Want more jobs? Stop paying people not to work


July 7, 2014 11:22AM

Do extended unemployment benefits perpetuate joblessness? In theory, this makes sense. If you pay people not to work, they’re incentivized to stay home. After all, as Reagan once said, “If you want more of something, subsidize it.” But our neighbors in North Carolina put this theory to the test in 2013 when the Tar Heel State became the only one in the nation to ditch the federal extended unemployment benefits program. As John Hood, my counterpart at the John Locke Foundation, wrote in this weekend’s Wall Street Journal, the plan worked. Despite ridicule from the indignant Left, North Carolina’s plan put its residents back to work. As Hood notes:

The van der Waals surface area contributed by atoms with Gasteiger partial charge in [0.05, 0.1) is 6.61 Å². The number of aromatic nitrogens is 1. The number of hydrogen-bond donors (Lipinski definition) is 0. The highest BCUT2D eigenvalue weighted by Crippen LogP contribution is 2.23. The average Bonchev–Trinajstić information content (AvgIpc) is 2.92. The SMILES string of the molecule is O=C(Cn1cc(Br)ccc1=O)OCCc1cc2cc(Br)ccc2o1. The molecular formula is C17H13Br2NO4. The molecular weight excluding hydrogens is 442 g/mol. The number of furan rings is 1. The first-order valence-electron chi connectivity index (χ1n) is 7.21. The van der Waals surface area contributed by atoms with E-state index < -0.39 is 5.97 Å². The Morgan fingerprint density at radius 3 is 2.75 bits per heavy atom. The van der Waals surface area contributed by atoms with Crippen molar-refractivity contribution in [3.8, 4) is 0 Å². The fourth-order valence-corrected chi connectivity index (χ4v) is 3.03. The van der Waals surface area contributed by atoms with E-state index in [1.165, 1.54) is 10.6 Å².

“For the last six months of 2013, [North Carolina] was the only state where jobless recipients weren’t eligible for extended benefits. Yet during that period North Carolina had one of the nation’s largest improvements in labor-market performance and overall economic growth.”

Indeed, after its exodus from the stagnant extended benefits program, payroll jobs in North Carolina rose at double the rate of the national average. Fortunately for job seekers and taxpayers alike, the program expired for every state earlier this year, before any other state took note of North Carolina’s foresight. Hopefully next time—when Washington inevitably tries to go back to this failed policy again—more states will take a cue and show D.C. how policy really can changes lives for the better. -Justin Owen